Home > Publications . Search All . Browse All . Country . Browse PSC Pubs . PSC Report Series

PSC In The News

RSS Feed icon

Smock cited in amicus brief for Supreme Court case on citizenship rights for foreign-born children of unwed parents

Levy, Buchmueller and colleagues examine Medicaid expansion's impact on ER visits

ISR data show large partisan gap in consumer expectations for economy

More News

Highlights

MiCDA Research Fellowship - applications due July 21, 2017

U-M awarded $58 million to develop ideas for preventing and treating health problems

Bailey, Eisenberg , and Fomby promoted at PSC

Former PSC trainee Eric Chyn wins PAA's Dorothy S. Thomas Award for best paper

More Highlights

William H. Frey photo

Immigrant Concentration and Domestic Migrant Dispersal: Is Movement to Nonmetropolitan Areas 'White Flight'?

Publication Abstract

Frey, William H., and Kao-Lee Liaw. 1998. "Immigrant Concentration and Domestic Migrant Dispersal: Is Movement to Nonmetropolitan Areas 'White Flight'?" Professional Geographer, 50(2): 215-232.

This articles examines linkages between recent domestic out-migration from immigrant gateway metropolitan areas and nonmetropolitan gains, based on data of the 1990 census, 1996 Current Population Survey, and population estimates for the 1990-1996 period from the Bureau of Census. Our analysis of these data suggests that there is a mirror image of migration patterns between high immigration metropolitan area losses and nonmetropolitan area gains. This is especially evident in the West with the relationship between Los Angeles and San Francisco areas' losses on the one hand, and the region's nonmetropolitan gains on the other. While pre-elderly and elderly retirees have contributed to these nonmetropolitan gains, much of its attributable to the destination choices of suburban-like populations-Whites with children, not college educated, and with lower incomes-that have been leaving high immigration metropolitan areas. This new, more dispersed form of "White flight" holds the potential for reinvigorating smaller, nonmetropolitan communities, but creating, as well, new demographic divisions across space.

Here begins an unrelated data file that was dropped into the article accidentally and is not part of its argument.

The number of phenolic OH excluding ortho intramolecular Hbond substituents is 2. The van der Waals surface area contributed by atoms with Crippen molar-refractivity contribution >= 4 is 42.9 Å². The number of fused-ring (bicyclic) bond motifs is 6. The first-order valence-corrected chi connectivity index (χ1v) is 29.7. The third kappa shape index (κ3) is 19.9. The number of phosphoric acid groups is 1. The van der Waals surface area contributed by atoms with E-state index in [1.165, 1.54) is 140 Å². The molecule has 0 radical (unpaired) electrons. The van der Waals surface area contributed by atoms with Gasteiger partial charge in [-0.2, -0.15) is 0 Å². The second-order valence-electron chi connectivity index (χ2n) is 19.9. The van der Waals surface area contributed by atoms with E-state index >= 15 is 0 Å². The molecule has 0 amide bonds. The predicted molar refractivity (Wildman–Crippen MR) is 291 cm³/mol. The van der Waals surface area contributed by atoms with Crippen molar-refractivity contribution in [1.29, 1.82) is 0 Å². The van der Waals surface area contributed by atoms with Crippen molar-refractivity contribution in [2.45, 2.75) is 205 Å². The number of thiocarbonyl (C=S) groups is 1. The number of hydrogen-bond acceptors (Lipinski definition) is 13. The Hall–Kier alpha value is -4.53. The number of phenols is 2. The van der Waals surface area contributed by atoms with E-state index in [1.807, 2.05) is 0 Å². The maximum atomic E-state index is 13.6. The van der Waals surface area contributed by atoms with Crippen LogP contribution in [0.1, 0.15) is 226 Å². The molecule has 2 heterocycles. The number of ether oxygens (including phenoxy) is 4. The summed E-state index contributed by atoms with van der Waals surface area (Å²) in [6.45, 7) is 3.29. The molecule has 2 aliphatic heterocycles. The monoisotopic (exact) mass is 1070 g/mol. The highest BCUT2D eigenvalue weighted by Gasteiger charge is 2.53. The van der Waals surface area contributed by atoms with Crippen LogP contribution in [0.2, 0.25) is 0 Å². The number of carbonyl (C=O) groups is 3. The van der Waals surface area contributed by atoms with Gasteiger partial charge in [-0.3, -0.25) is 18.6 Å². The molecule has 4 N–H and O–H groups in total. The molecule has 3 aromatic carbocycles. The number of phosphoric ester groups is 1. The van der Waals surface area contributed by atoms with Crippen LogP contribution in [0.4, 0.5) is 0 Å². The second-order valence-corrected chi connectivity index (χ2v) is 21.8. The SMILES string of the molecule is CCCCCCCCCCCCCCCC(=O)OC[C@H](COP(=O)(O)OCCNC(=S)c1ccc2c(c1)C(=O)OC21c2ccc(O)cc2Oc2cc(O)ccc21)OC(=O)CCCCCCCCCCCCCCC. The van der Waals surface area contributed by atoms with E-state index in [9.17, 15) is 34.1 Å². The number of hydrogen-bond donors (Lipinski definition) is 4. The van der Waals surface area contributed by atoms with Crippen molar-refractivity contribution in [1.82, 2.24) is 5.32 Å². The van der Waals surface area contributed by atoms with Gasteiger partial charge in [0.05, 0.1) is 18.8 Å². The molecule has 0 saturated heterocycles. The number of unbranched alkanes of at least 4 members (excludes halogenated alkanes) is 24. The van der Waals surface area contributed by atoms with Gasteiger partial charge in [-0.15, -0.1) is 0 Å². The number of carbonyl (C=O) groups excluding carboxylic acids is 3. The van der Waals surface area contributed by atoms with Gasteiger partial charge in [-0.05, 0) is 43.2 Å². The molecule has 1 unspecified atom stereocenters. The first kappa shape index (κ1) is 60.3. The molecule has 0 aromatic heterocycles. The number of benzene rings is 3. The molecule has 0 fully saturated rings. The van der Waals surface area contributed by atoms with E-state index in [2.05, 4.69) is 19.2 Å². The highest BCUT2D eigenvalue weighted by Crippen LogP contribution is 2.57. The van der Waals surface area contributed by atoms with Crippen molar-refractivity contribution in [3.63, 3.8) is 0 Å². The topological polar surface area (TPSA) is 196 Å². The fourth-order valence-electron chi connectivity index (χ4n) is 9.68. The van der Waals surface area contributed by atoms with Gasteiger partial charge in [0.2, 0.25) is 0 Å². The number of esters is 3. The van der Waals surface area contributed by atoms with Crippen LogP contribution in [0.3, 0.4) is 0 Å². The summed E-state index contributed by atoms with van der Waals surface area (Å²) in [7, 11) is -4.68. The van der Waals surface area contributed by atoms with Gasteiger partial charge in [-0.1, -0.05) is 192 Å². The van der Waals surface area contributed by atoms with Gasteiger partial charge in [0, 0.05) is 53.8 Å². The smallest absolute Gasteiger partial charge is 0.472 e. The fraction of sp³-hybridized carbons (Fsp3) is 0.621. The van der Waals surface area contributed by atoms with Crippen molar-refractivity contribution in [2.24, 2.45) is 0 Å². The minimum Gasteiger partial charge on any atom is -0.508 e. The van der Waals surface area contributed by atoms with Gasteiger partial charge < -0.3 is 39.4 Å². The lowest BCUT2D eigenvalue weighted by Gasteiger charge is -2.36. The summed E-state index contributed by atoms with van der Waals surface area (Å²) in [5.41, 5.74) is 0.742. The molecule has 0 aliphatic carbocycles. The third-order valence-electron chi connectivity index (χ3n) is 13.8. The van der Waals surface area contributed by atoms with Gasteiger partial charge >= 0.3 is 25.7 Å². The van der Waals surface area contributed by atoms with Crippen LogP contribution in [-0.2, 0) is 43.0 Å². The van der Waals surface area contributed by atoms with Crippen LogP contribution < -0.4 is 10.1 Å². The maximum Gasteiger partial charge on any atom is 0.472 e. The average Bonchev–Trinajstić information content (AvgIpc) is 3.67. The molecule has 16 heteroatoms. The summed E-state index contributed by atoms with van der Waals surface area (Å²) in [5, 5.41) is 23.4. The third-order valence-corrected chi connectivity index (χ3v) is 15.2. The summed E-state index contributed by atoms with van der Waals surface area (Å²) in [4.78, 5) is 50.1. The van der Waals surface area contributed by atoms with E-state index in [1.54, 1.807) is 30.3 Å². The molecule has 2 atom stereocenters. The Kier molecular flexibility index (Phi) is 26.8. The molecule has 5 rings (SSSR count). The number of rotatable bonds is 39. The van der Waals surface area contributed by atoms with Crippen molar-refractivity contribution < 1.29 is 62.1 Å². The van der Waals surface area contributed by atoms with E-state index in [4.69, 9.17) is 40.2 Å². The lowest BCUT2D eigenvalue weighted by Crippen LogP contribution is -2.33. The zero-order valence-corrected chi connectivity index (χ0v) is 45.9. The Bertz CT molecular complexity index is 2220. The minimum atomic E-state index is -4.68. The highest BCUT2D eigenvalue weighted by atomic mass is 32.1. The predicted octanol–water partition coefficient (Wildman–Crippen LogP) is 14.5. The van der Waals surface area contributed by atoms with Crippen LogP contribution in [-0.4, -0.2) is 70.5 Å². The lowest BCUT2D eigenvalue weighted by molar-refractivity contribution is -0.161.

Dataset(s): 1990 U.S. Census//1996 U.S. Current Population Survey. Population estimates for 1990-1996 period, U.S. Bureau of Census.

Browse | Search : All Pubs | Next